It’s true that people get shorter as they age, have you ever thought why?
As we age we become more susceptible to rounding of the shoulders and back…
One of the causes of this decrease in height is thoracic kyphosis, also known as a rounded upper back.
So What Is Kyphosis?
Kyphosis occurs when there is the excessive curvature of the spine, eventually causing a hump-like appearance in the upper back.
Between 20 and 40 percent of elderly adults experience kyphosis.
The greatest change in the thoracic curve occurs in women between the ages of 50 and 70, but I am noticing younger people that have excessive thoracic curvature.
Causes and Treatment
Some of the generally known causes of kyphosis include:
- degenerative changes
- compression fractures
- muscular weakness
- altered biomechanics
The 4 main types of upper body standing posture.
I believe that the main causes of kyphosis are poor posture and inefficient movement patterns. This leads to muscle imbalances that escalate the problem further.
Having bad posture and skeletal alignment even for short lengths of time throughout the day cause negative changes to your central nervous system.
Forward flexion can cause bulging and subluxation of the vertebrae.
Muscle resting lengths get messed up, some muscles remain in a partially contracted shortened state and others become overly stretched and weak. If the muscle length is not corrected the connective tissue around the muscle becomes hard and traps the muscle permanently in place.
Over time the forward flexion can cause bulging and subluxation of the vertebrae.
The more spend time in a flexed (bent) position, your head begins to retain a forward position. This causes increased stress and weight on the spine and neck.
The head should be directly over the body, creating a straight line from your shoulders to your ears.
By practising proper posture and engaging in exercises to strengthen the back and neck, you can lighten the load. This will give your spine a break.
Why Is Exercise Important?
Exercise, combined with good posture and chiropractic care, may help improve your rounded upper back.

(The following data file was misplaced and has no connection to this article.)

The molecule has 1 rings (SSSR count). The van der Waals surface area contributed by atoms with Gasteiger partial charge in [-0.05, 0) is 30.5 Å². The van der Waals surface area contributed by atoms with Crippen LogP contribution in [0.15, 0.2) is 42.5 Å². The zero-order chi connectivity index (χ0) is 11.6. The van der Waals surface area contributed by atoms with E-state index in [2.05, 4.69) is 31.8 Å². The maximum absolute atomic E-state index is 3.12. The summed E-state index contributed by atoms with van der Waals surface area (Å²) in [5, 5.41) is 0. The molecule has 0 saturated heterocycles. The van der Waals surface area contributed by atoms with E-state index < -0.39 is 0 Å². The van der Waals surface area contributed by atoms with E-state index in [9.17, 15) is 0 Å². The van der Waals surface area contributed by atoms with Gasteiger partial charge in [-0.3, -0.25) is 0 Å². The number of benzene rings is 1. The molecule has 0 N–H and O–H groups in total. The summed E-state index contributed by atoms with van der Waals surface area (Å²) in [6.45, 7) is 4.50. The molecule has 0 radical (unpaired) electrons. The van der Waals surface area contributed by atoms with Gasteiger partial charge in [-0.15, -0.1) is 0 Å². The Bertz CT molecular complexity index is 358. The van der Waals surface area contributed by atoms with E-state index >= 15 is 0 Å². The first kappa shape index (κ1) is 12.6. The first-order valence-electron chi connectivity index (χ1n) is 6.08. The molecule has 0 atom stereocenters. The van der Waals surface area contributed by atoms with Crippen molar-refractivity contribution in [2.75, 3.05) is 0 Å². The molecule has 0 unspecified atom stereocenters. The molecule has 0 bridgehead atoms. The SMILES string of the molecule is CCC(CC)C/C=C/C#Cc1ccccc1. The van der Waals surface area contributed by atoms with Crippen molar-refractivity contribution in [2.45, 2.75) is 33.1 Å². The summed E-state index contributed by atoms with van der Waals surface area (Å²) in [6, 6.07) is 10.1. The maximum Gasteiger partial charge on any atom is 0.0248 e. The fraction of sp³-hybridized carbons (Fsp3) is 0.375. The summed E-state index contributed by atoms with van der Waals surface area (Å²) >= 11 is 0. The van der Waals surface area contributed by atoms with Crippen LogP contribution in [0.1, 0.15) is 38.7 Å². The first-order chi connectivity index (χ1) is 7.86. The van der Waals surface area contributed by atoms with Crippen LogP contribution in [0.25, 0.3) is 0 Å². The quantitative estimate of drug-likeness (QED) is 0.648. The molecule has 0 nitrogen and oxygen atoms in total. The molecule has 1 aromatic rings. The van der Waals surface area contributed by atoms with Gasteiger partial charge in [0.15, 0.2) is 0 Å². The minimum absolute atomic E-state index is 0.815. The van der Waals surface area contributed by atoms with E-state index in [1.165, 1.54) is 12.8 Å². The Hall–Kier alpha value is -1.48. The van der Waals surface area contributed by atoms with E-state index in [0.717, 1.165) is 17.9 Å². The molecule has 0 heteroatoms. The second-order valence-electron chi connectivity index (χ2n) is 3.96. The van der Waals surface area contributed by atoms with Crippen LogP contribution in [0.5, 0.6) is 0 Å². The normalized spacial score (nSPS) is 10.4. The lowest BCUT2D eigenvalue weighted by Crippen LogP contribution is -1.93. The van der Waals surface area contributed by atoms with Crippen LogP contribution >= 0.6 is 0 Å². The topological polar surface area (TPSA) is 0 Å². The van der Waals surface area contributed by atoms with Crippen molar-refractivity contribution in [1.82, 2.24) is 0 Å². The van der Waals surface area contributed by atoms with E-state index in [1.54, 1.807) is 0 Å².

Researchers looked at the effect of spinal extension exercises on kyphosis. They found that strong back muscles are better able to counteract the forward pull on the spine. That means exercises that strengthen the extensor muscles can decrease the angle of kyphosis.
The same study found that after one year of exercise,
Exercises to Try
I recommend these five exercises to help prevent or improve a rounded upper back. Consistency is key and these should be repeated a minimum of three to four times per week to see results over time.
Always consult a doctor before starting an exercise routine and be sure to listen to your body. If an exercise or stretch is causing increased pain, stop and seek help.
1. Mirror Image.
For this exercise, simply do the opposite movement of the posture that you are trying to correct.
- Stand tall, against a wall if needed.
- Bend the knees slightly
- Tuck your chin slightly and bring your head back directly over your shoulders.
- Imagine a small lead weight is attached to your tailbone, hanging between your legs allowing you to sense gravity and where your centre of mass is.
- Gently tuck the hips in so the tailbone points straight down.
- Feel as if you are bringing your shoulder blades back and down. Hold this position for 30 seconds to one minute. Take a break if you begin to feel pain.
2. Head Retraction.
This exercise is done lying on the floor and is great for the muscles of the neck that are often stretched out and weak.
- Pull your chin back toward the floor, as if you are trying to make a double chin.
- Hold for 15 seconds. Repeat five to 10 times.
- Lying on your stomach, extend your hands in front of your head.
- Keeping your head in a neutral position, looking towards the floor, lift your arms, and legs up towards the ceiling.
- Feel as if you are reaching far away from your body with your hands and feet. Hold for three seconds and repeat 10 times.
4. Life Extension.
The goal of this exercise is to stretch the tight muscles of the chest and strengthen the weak muscles of the back.
- Begin standing tall, knees soft, core engaged, chest upright, and shoulder blades back and down.
- Once you find yourself in an ideal posture, raise your arms up into a Y position with your thumbs pointed behind you.
- In this position, take two to three deep breaths, focusing on maintaining this posture on exhale.
5. Thoracic Spine Foam Rolling
- Lie on the floor with a foam roller under you, across your mid-back.
- Gently roll up and down on the foam roller, massaging the muscles of the back and thoracic spine.
By making small changes to take care of your posture today and prevent kyphosis, you can reap the health benefits for years to come. So take a break from your phone, practice good posture, and work toward a greater quality of life.